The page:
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Manual Therapy 

Manual therapy as a practical part of medicine deals with the study and treatment of functional disorders of various structures of the musculoskeletal system, in particular the spine. Before starting the therapy, a medical interview, palpation, and functional examination of the musculoskeletal system are performed with the patient. This examination is performed both at rest and during active and passive movements. These are passive physiological movements, i.e. consisting of rolling and sliding of articular surfaces, and passive movements imitating the "joint play", i.e. displacement of the surface of the articular cartilage specific for each joint.

The therapist assesses the appearance and consistency of soft tissues, the scope and quality of movement of bone elements and the nature of the resistance occurring during the movement of individual structures of the movement system in relation to each other. He studies passive movements of the spine and assesses the responses of the motor system to factors harmful to the structures of this system.

The manual therapy procedure itself is completely painless, and thanks to the appropriate patient positioning and technique, the intended therapeutic effect is achieved.

Functional changes in the musculoskeletal system, which are the cause of the pain syndrome, disappear after one or more manual procedures.

The treatments contribute to the shortening of the treatment time, with the simultaneous increase in mobility and the ability to undertake work, while limiting the pharmacological treatment at the same time.

Manual therapy treatments effectively treat, among others:

  • headaches and neck pain
  • root pains
  • sciatica
  • diseases of the hips and upper and lower limbs
  • ailments of the migraine type
  • posture defects (e.g. scoliosis)
  • sleep disturbance
  • pain in the joints of the spine and limbs

In order to prepare the patient for the procedure, and then consolidate the therapeutic effect of manual therapy treatments and act prophylactically, therapeutic massages, post-isometric muscle relaxation and exercises relaxing or strengthening specific parts of the muscles of the whole body are used.

The patient receives a lot of information on the activities of everyday life, such as how to sleep, sit, lift heavy objects, etc., and sets of exercises to do at home. A follow-up visit is scheduled to check the effectiveness of the treatment and to adjust the course of home treatment.

Manual therapy

Manual therapy is a method of physiotherapy that uses a whole range of techniques, grips, and patient positions. In manual therapy, diagnostic and therapeutic techniques are used to detect the causes and develop treatment methods for diseases of the spine and motor system. Indications for manual therapy are, among others: pain in the sacro-lumbar region of the spine, sciatica, muscle pain or headaches. The most important tasks of manual therapy include helping to regain freedom of movement in the joint and reducing ailments. Joint blockage is the most common problem in ​​musculoskeletal dysfunction. This condition is reversible and usually affects several directions of movement. The classic idea of ​​manual medicine is that the therapist performs various techniques and treatment methods in the form of thrusts, mobilization, and manipulation in strictly defined directions with the appropriate force and speed, using the correct body position. It is worth noting that manual treatments are highly effective and they are one of the most difficult to precisely perform by a therapist in the process of rehabilitation.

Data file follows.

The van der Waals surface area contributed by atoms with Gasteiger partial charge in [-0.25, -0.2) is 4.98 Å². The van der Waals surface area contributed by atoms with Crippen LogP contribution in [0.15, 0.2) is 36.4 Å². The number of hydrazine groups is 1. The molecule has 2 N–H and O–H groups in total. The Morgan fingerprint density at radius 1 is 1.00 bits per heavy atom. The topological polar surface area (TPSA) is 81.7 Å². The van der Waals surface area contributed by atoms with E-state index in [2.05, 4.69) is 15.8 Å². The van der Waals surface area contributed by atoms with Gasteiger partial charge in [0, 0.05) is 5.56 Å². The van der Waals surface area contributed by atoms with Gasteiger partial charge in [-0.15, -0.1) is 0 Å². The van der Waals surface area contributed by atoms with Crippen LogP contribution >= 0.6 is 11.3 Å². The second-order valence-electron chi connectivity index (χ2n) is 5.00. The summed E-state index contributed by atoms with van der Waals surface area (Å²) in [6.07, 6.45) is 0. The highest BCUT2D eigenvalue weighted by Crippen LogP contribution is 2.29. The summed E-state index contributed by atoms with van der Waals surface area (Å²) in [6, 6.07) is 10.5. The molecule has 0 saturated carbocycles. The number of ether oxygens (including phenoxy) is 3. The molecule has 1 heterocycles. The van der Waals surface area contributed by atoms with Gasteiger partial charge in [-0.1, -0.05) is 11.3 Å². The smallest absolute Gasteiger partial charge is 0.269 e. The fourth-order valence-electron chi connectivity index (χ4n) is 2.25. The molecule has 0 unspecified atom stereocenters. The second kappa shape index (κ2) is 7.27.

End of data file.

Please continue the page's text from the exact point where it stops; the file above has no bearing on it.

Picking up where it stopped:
Manual therapy - indications

The main indications for manual therapy include:

  • muscle aches,
  • migraines and dizziness
  • body posture defects,
  • sciatica
  • spondylolisthesis,
  • discopathy,
  • neck pain
  • functional blockages of joints,
  • pain because of an injury,
  • overload changes in the spine,
  • tension pains in the trunk and head.

Manual therapy – contraindications

In the case of manual procedures, contraindications are divided into relative and absolute. Among the relative contraindications, i.e. those that do not always determine the impossibility of using the therapy, there are diseases such as:

  • hernia of the nucleus pulposus,
  • hard resistance in the end range of motion,
  • osteoporosis,
  • inflammations,
  • hypomobility,
  • damage to structures during trauma,
  • changes in the structure of the vertebral arteries.

The absolute contraindications for therapy are:

  • tumours,
  • bone tuberculosis,
  • mental disorders,
  • fractures,
  • joint dislocations and dislocations,
  • developmental disorders and birth defects,
  • advanced osteoporosis,
  • spondylolisthesis,
  • juvenile bone necrosis.

Manual therapy - how to prepare before visiting a physiotherapist?

When choosing to undergo manual therapy, be prepared to expose the area of ​​the body to be treated. This allows for a very precise positioning of the applicator, which are the hands of the therapist, and is necessary to properly perform a given technique. It is worth taking a loose sports outfit that does not restrict your movements. You should also take all current test results with you as they may be particularly useful. It is obligatory to inform the therapist about taking medications, additional diseases, and the possible earlier course of the rehabilitation process.


The frequency of treatments depends on the type of dysfunction and the nature of the ailment (acute or chronic). Most often, however, manual rehabilitation takes place every few days. It is highly effective - often the pain after manual therapy stops completely.

Use our simple system to book your treatments.

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